ETUDE

 

 

          Some time in 1942 I was sitting in the music room of the Hillel

Foundation building at the University of Michigan, where I was a student,

listening to a recording of the Beethoven Quartet #14 in C# minor.  It was

before the days of 33 rpm disks, let alone tapes and compact disks, and

the fidelity of the Capehart machine that reproduced the scratchy shellac

disks' music, with interruptions every five minutes as they had to be

changed, was less than hi.  Furthermore, I was unfamiliar with the quartet

in those days.  I was 17 years old.  I was unfamiliar with the entire

string quartet literature, for that matter, since they were rarely played

on the radio, and the only concerts I had ever attended were of symphony

orchestras or of solo violinists or pianists, and in no great number.  One

must remember that even the radio held little music other than popular

music, and most of what I knew of concert music was from a handful of

symphonies of Beethoven, Tchaikovsky, Mozart, Schumann and Brahms.

 

          To plunge from this into the Quartet #14 was quite a step, and I

knew it.  People had told me it was great music, but not much else.  Had

they told me to study some of Beethoven's earlier quartets first, or those

of Mozart and Haydn, it would not have helped me much because all that was

unavailable.  The Hillel collection of records was not large, and (except

for a certain Mozart Piano Concerto in A) contained only the same

symphonic warhorses I already knew from my experience as an usher at the

Detroit Symphony Orchestra concerts in my high school days, and the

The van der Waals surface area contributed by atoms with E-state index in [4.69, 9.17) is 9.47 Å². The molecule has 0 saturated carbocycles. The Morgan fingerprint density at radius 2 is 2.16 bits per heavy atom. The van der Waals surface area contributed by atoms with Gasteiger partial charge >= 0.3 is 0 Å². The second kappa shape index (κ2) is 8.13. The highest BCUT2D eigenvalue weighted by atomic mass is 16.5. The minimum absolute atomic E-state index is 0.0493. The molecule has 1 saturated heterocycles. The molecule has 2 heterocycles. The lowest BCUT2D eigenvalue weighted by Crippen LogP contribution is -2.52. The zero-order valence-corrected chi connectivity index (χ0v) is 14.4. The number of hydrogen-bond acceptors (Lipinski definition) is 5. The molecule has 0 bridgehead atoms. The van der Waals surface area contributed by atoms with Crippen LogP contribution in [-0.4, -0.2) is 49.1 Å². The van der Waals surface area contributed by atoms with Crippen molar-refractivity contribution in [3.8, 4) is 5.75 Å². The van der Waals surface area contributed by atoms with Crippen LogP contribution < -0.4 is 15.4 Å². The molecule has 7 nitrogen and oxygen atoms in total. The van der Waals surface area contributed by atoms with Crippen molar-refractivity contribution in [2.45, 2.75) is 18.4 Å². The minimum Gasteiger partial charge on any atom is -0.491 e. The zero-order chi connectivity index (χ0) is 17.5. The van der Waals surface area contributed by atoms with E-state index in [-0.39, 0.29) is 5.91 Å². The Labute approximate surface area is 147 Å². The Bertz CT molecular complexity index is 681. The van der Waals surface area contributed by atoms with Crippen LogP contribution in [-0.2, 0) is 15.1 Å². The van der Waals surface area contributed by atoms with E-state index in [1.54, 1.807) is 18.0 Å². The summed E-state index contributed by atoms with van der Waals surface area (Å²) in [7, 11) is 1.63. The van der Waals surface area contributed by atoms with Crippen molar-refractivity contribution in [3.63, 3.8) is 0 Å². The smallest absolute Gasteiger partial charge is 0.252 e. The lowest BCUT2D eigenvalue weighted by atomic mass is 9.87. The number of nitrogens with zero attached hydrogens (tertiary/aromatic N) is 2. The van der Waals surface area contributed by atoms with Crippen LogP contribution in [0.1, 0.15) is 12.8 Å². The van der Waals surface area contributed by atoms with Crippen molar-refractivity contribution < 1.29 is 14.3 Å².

omnipresent "Masterpieces of Music" recordings that thinly decorated the

bookshelves of my friends' houses.  What I did know about 18th and 19th

Century European music was equally thinly spread, without correlations or

historical coherence.

 

          The Schubert "Unfinished" symphony, for example, was to me

unique, without relation to any other music I knew, even the other bits of

Schubert ("Moment Musicale", "Marche Militaire", "Rosamunde Overture") I

happened to know from radio listening.  That it was not far in time and

place from the Beethoven quartet that was giving me such a hard time that

afternoon was totally unknown to me.  I wouldn't have believed it if

someone had mentioned it to me; and indeed it is still hard to believe.

It is, in fact, a very deep mystery of the human imagination.

 

          But that was about fifty years ago, when my appreciation of

mysteries was mostly governed by ignorance.  This music held mystery of a

different sort.  Slow, drawn-out notes, on and on, to no purpose that I

could see, and then violent chords in two and three-note bursts. Four or

five, sometimes.  Fragments of what could be dance if it had gone on for

more than a few phrases.  The beginnings of a fugue.  The mystery seemed

to me mainly to be, why is this stuff called music?  Yet it had to be,

because I was assured it was, and the greatest music, too, by people who

understood more about it than I did, friends who had studied music --

piano, violin -- as I had not, and who were not just exercising authority,

but had reason to be respected because I knew they also understood and

loved those things in music, and that small list of masterpieces, that I

already did understand and love.

 

          Leona Shifrin came in.  Unlike Edie Rothstein, with whom I was

also in love (there were only three), Leona was not a musician.  But she

was an intellectual: she had opinions, she read books, she spent her

time with Leo Litwak and Bernie Rosenberg, with people who argued

communism, Zionism, Tolstoy and Henry James.

    

          She also read Freud.  I was a student of mathematics and

physics, and while I did my best to furnish my mind with the great

literature of my time and recent past, Hemingway, Dostoyevsky, Dreiser and

so on, I couldn't quite keep up with all the social philosophy my humanist

friends seemed to have time for.  Overhearing their conversation, I

learned such things as the fecal import of money, Martin Luther and

capitalism; but I myself never read Max Weber or Henry James.  I had

dutifully attempted Freud and Marx, but fitfully, without great interest

or understanding.  Of course, Freud and James were only the beginning; my